Navigating Sick Leave with your Employees

Section 22 (sick leave) and 23 (proof of incapacity) of the Basic Conditions of Employment Act (BCEA)is your guiding light through the labyrinth of sick leave. 

Entitlement: Employees are entitled to paid sick leave equal to the number of days they would normally work in a 6-week period over a 3-year cycle.

Calculation: For an employee working 5 days a week, this amounts to 30 days of sick leave over 3 years. For an employee working 6 days a week, this amounts to 36 days of sick leave over 3 years. 

First 6 months: During the first 6 months of employment, an employee is entitled to 1 day of paid sick leave for every 26 days worked. 

Payment: An employer must pay an employee for sick leave at the employee’s normal wage rate. 

Proof of illness: An employer is not required to pay an employee for sick leave if the employee has been absent from work for more than 2 consecutive days or on more than two occasions during an 8-week period and does not produce a medical certificate.

Requirements for a valid medical certificate:

  1. The medical certificate must be issued and signed by a medical practitioner registered with a professional council established by an Act of Parliament;   
  2. It should clearly state that the employee was unable to work for the duration of the absence due to sickness or injury;
  3. The date and time of the examination should be noted;
  4. No “back dated” medical certificates have to be accepted;
  5. The date the certificate was issued should be clearly recorded;
  6. A description of the sickness or injury (within ethical constraints) should be mentioned;
  7. It should be recorded whether the practitioner has found the employee unfit for work or may recommend returning to work;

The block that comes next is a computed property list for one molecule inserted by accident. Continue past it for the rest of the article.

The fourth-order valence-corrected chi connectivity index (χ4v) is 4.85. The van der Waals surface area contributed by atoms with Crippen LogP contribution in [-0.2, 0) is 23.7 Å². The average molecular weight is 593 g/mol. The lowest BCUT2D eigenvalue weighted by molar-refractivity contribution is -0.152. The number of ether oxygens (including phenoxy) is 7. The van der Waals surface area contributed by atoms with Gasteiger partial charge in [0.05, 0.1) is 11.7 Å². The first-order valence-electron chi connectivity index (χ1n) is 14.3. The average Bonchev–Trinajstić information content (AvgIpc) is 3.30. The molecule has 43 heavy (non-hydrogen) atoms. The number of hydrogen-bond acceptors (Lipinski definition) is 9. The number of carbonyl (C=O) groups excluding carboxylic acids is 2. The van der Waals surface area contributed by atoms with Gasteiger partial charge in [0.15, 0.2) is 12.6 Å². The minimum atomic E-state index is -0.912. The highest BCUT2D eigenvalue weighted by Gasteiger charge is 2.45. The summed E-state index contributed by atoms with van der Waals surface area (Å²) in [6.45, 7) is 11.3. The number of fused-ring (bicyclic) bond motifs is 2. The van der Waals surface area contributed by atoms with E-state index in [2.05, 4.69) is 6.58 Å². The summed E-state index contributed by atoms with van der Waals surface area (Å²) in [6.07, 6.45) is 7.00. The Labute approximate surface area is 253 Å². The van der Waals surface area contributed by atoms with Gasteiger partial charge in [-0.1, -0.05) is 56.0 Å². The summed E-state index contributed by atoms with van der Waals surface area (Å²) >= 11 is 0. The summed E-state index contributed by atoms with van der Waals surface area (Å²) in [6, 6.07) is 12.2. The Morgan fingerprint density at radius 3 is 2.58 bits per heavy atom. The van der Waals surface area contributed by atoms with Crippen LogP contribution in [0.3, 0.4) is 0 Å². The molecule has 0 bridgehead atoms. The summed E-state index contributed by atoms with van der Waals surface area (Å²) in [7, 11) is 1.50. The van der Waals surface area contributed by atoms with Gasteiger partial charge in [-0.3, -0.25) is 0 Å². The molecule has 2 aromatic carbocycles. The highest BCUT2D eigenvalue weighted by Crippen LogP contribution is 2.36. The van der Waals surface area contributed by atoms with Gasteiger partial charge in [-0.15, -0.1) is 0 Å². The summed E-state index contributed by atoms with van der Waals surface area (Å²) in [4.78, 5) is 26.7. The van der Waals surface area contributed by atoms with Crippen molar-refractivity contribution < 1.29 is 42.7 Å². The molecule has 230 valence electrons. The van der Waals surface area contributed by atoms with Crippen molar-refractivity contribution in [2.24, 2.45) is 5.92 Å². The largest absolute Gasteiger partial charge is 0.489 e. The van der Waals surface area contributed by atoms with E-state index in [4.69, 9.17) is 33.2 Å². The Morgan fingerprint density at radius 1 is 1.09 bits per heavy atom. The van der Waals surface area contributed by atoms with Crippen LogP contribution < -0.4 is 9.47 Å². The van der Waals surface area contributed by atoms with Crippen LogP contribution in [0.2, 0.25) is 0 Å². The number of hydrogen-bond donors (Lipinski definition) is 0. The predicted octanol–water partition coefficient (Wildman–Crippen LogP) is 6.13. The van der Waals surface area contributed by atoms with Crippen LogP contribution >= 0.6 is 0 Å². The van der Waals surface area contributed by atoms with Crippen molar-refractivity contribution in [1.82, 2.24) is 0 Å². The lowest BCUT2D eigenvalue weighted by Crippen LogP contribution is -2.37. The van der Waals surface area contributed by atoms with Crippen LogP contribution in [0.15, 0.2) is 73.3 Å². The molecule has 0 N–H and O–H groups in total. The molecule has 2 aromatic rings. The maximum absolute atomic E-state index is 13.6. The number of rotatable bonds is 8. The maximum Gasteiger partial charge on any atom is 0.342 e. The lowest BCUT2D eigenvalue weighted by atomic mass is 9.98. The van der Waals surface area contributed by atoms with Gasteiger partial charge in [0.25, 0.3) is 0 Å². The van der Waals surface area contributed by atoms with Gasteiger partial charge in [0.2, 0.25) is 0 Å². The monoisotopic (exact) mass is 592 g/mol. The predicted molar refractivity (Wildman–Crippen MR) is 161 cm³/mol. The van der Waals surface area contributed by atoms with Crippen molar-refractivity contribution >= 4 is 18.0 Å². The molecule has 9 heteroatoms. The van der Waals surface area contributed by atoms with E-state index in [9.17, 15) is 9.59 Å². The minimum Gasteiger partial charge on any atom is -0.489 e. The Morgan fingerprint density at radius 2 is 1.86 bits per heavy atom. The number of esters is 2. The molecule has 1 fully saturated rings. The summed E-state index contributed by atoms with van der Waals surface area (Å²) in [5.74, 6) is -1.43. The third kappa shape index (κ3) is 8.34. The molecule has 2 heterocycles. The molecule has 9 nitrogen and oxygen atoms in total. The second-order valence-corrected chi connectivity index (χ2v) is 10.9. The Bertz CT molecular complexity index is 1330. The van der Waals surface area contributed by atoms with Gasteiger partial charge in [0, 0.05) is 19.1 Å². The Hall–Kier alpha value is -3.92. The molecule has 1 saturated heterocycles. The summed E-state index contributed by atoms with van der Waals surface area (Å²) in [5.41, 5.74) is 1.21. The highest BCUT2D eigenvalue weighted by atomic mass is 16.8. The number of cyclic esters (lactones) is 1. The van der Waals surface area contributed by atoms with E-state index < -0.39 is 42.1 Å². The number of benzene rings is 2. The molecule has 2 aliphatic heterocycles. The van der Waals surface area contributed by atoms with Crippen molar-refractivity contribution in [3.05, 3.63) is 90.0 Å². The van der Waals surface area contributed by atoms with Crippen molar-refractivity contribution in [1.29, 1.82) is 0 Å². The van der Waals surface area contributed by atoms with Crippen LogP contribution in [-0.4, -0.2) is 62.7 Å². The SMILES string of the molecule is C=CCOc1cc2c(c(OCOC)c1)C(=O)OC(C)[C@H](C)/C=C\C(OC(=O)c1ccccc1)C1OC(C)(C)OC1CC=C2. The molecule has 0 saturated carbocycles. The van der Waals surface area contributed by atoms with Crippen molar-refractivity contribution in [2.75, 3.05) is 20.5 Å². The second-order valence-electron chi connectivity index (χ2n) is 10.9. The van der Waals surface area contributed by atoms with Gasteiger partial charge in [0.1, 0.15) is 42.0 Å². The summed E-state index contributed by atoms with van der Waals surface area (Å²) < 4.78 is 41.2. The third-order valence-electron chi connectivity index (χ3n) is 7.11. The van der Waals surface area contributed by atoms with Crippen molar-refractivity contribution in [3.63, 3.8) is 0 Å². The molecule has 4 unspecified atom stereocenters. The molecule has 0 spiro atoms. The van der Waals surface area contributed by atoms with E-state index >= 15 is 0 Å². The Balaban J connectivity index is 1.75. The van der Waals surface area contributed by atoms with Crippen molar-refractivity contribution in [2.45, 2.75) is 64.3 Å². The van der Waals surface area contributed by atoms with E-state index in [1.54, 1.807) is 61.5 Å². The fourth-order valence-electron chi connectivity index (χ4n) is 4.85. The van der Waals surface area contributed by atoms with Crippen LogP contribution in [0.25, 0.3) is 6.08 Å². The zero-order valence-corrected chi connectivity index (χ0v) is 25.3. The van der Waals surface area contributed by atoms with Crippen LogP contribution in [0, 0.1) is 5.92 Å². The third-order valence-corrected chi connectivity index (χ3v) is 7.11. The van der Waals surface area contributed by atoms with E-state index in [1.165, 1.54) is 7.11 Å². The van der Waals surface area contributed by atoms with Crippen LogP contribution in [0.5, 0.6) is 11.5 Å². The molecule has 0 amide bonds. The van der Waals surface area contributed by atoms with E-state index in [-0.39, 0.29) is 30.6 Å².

8. The period of recommended sick leave should be recorded on the medical certificate;
  9. The practice number of the practitioner should be clearly visible. Visit to verify the practice number of a medical practitioner:

Traditional Healers: 

The Traditional Health Practitioners Act of 2007 recognizes traditional healers as legitimate health practitioners in South Africa. The certificate should include the traditional healer’s practice number (as well as all the other requirements as per point 1 to 9 above) which an employer must verify with the Traditional Health Practitioners Council of South Africa. An employer can also make contact with the HPCSA to request support in this instance. 

Professional Registered Nurse:

Nurses are registered with the South African Nursing Council, which is established by an Act of Parliament. Employers should only accept a medical certificate from a Professional Nurse with post-basic diplomas/additional qualifications who are registered as such. Professional Nurses may only book an employee off sick for a maximum of 2 days. 

It’s important to note that employers must have their own policies regarding sick leave and medical certificates, and these must comply with or exceed the minimum requirements set by the BCEA.

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